mail, cron, local0 through local7 (case-insensitive), or a decimal facility number.

       log-print-severity BOOLEAN
              Prefix diagnostics messages with a string identifying their severity.

       transcript BOOLEAN
              Controls the transcript of user sessions.

ACCESS LOG

       GNU  Dico provides a feature similar to Apache's CustomLog, which keeps a log of MATCH and
       DEFINE requests.

       access-log-file STRING
              Sets access log file name.

       access-log-format STRING
              Defines the format string.  Its argument can contain literal characters, which  are
              copied  into  the  log file verbatim, and format specifiers, i.e. special sequences
              beginning with %, which are replaced in the log file as shown in the table below:

              %%     The percent sign.

              %a     Remote IP address.

              %A     Local IP address.

              %B     Size of response in bytes.

              %b     Size of response in bytes in CLF format, i.e. a dash rather than a 0 when no
                     bytes are sent.

              %C     Remote client (from the CLIENT command).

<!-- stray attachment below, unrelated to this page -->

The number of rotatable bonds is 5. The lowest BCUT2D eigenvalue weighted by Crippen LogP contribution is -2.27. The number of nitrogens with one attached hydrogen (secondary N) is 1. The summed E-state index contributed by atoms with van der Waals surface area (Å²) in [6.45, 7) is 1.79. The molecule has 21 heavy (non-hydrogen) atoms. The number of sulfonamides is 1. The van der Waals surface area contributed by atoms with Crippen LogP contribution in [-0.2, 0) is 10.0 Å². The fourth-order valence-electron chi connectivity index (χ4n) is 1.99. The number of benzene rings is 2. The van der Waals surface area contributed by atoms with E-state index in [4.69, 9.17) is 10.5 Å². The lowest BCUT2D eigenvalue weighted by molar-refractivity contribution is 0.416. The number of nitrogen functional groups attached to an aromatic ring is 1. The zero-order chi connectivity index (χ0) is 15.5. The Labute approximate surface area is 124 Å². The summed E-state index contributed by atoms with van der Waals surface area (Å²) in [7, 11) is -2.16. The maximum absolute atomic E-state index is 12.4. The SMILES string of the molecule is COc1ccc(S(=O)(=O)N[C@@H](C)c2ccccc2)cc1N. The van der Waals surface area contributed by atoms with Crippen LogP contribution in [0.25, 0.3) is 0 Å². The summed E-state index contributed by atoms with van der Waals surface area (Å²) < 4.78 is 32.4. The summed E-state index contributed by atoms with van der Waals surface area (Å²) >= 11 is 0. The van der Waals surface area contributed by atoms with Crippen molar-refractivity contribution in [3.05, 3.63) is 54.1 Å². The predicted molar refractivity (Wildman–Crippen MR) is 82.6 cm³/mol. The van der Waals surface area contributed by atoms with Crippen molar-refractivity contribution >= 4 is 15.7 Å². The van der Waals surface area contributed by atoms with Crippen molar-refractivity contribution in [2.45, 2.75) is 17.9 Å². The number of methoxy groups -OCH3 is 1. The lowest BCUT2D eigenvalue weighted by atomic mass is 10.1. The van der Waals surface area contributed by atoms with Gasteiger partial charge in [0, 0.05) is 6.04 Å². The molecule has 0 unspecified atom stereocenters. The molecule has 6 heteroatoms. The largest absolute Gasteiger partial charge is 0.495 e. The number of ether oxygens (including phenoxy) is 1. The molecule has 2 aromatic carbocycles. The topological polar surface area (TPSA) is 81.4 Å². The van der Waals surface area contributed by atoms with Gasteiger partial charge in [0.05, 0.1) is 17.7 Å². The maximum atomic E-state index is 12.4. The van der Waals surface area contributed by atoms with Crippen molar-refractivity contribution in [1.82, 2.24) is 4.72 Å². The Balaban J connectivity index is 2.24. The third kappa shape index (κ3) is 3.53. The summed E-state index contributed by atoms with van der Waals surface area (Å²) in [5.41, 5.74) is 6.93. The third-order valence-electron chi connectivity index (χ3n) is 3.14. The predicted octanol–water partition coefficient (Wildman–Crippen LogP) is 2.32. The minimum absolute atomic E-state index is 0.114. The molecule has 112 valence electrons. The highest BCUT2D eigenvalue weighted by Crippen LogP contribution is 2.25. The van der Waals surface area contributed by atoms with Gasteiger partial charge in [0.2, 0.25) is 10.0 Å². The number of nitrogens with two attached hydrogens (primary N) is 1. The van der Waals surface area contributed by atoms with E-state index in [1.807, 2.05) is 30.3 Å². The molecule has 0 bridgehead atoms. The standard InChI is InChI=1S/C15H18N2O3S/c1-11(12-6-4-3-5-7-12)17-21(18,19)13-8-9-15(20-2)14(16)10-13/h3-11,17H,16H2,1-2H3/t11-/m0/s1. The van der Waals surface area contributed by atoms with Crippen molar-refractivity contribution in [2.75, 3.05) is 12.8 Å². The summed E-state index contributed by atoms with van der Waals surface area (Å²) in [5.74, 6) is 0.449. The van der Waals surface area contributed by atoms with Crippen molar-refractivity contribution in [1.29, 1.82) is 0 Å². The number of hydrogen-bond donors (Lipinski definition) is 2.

%D     The time taken to serve the request, in microseconds.

              %d     Request  command  verb in abbreviated form, suitable for use in URLs, i.e. d
                     for DEFINE, and m for MATCH.

              %h     Remote host.

              %H     Request command verb (DEFINE or MATCH).

              %l     Remote logname (from identd(1), if  supplied).   This  will  return  a  dash
                     unless identity-check statement is set to true.

              %m     The search strategy.

              %p     The canonical port of the server serving the request.

              %P     The PID of the child that served the request.

              %q     The database from the request.

              %r     Full request.

              %{N}R  The Nth token from the request (N is 0-based).

              %s     Reply  status.   For multiple replies, the form %s returns the status of the
                     first reply, while %>s returns that of the last reply.

              %t     Time the request was received in the standard Apache format, e.g.:
                       [04/Jun/2008:11:05:22 +0300]

              %{FORMAT}t
                     The time, in the form given by FORMAT, which should be a  valid  strftime(3)
                     format string.  The standard %t format is equivalent to
                       [%d/%b/%Y:%H:%M:%S %z]

              %T     The time taken to serve the request, in seconds.

              %u     Remote user from AUTH command.

              %v     The host name of the server serving the request.

              %V     Actual host name of the server (in case it was overridden in configuration).

              %W     The word from the request.